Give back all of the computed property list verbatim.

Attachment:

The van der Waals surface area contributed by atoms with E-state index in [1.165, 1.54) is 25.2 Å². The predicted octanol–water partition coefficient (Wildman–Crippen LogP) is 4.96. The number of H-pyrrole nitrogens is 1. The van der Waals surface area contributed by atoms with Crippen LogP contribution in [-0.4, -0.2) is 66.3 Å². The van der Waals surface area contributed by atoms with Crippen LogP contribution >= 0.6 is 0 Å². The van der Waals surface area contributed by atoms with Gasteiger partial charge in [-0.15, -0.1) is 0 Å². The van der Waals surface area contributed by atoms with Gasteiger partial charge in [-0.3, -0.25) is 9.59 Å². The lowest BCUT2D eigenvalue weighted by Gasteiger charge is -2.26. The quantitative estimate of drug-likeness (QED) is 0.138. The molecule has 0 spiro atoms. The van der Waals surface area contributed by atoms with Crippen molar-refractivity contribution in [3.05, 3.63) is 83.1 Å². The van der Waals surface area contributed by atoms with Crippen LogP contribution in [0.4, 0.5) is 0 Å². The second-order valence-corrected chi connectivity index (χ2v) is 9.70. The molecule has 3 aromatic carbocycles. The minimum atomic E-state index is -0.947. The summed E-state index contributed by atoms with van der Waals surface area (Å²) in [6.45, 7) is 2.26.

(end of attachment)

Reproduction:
The van der Waals surface area contributed by atoms with E-state index in [1.165, 1.54) is 25.2 Å². The predicted octanol–water partition coefficient (Wildman–Crippen LogP) is 4.96. The number of H-pyrrole nitrogens is 1. The van der Waals surface area contributed by atoms with Crippen LogP contribution in [-0.4, -0.2) is 66.3 Å². The van der Waals surface area contributed by atoms with Crippen LogP contribution >= 0.6 is 0 Å². The van der Waals surface area contributed by atoms with Gasteiger partial charge in [-0.15, -0.1) is 0 Å². The van der Waals surface area contributed by atoms with Gasteiger partial charge in [-0.3, -0.25) is 9.59 Å². The lowest BCUT2D eigenvalue weighted by Gasteiger charge is -2.26. The quantitative estimate of drug-likeness (QED) is 0.138. The molecule has 0 spiro atoms. The van der Waals surface area contributed by atoms with Crippen molar-refractivity contribution in [3.05, 3.63) is 83.1 Å². The van der Waals surface area contributed by atoms with Crippen LogP contribution in [0.4, 0.5) is 0 Å². The second-order valence-corrected chi connectivity index (χ2v) is 9.70. The molecule has 3 aromatic carbocycles. The minimum atomic E-state index is -0.947. The summed E-state index contributed by atoms with van der Waals surface area (Å²) in [6.45, 7) is 2.26.